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Understanding the Power and Gravity of the Fiduciary Duty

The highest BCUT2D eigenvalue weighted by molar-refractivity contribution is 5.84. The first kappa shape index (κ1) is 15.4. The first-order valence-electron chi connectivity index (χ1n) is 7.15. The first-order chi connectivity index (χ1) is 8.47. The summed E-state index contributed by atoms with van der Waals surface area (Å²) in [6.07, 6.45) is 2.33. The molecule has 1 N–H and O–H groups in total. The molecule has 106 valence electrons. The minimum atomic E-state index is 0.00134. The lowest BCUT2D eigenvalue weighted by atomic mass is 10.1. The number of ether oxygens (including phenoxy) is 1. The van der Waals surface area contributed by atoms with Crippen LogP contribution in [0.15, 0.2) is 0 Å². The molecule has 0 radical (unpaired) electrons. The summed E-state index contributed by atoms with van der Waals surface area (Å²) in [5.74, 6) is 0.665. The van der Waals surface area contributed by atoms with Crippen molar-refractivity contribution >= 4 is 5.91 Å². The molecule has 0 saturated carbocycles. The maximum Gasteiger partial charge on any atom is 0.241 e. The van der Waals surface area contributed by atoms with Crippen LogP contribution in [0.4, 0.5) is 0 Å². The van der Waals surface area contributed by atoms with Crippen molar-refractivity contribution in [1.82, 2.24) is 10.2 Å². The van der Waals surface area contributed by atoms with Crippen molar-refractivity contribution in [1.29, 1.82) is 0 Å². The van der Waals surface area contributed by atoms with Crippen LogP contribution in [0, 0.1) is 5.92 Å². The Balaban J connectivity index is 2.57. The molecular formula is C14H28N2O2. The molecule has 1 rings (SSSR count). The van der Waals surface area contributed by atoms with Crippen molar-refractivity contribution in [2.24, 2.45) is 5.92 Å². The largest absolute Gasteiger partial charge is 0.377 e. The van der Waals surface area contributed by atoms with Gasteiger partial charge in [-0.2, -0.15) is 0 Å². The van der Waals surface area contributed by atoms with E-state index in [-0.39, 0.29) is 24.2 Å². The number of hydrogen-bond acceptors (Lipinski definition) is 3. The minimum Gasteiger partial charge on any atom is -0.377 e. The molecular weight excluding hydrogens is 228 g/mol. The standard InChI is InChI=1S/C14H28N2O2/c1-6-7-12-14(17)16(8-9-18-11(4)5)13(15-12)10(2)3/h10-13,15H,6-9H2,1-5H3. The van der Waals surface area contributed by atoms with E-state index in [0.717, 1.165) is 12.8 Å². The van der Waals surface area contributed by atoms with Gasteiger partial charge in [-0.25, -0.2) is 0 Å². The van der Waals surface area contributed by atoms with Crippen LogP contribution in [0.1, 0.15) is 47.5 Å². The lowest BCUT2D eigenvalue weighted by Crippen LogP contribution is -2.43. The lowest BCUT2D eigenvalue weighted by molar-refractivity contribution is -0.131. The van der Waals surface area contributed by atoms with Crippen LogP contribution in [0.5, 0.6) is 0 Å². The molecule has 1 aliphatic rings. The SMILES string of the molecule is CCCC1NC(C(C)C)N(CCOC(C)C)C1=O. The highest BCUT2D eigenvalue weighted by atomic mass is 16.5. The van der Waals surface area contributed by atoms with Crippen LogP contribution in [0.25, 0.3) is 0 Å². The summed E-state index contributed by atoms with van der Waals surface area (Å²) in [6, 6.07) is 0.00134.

The highest duty under the law is the fiduciary duty.  Some people are surprised when they learn that they owe their partners fiduciary duties.  When fiduciary duties apply to a business or personal context, the fiduciary may not engage in self-dealing and must treat his or her partners or other beneficiaries with utmost good faith and fair dealing. These duties can make all the difference on how decisions are made, what opportunities may be pursued and how money is distributed. Fiduciary relationships can include: A) Attorneys to the clients; B) Partners to each other; C) Agents to their principals; D) Escrow agents to both parties to the contract; E) Insurance agents to their insurers under agency contracts; F) Corporate officers to the corporations they serve; G) Joint venturers to each other; H) Securities brokers to their customers; I) Condominium board members to unit owners; and J) Employees to their employers. Further, a fiduciary relationship can sometimes be based on an informal relationship arising from a moral, social, domestic, or purely personal relationship of trust and confidence. See Meyer v. Cathey, 167 S.W.3d 327, 331 (Tex. 2005). A fiduciary duty litigation attorney will try to assert a fiduciary relationship where there is a strong basis in fact and law. Why does it matter if a fiduciary relationship exists?  Because fiduciaries owe the following general duties:  a) duty of loyalty and utmost good faith; b) duty of candor; c) duty to refrain from self-dealing; d) duty to act with integrity of the strictest kind; e) duty of fair, honest dealing; and f) duty of full disclosure, among others.  As a litigation attorney, I often ask questions of potential clients to determine first if a fiduciary relationship exists and second if there have been any breaches of the duties owed by that fiduciary.  These duties can become an important part of the claims asserted in any lawsuit. These issues and duties are relevant not only in fiduciary duty lawsuits, but also partnership disputes, minority shareholder oppression lawsuits, breach of contract lawsuits, misappropriation of trade secrets, tortious interference with prospective or current business relationships.  Damages for breach of fiduciary duty cases can vary but could include, out-of-pocket losses, lost profits and in some cases exemplary damages.  Like trade secret misappropriation cases, a litigator can seek equitable relief from the court in the form of constructive trusts and injunctions (See TEX. PROP. CODE § 114.008 (a) (2)). The form you choose for your business and the relationships you form can make a difference in the types of claims you can bring and as a business litigator I often look to these relationships for potential causes of action.

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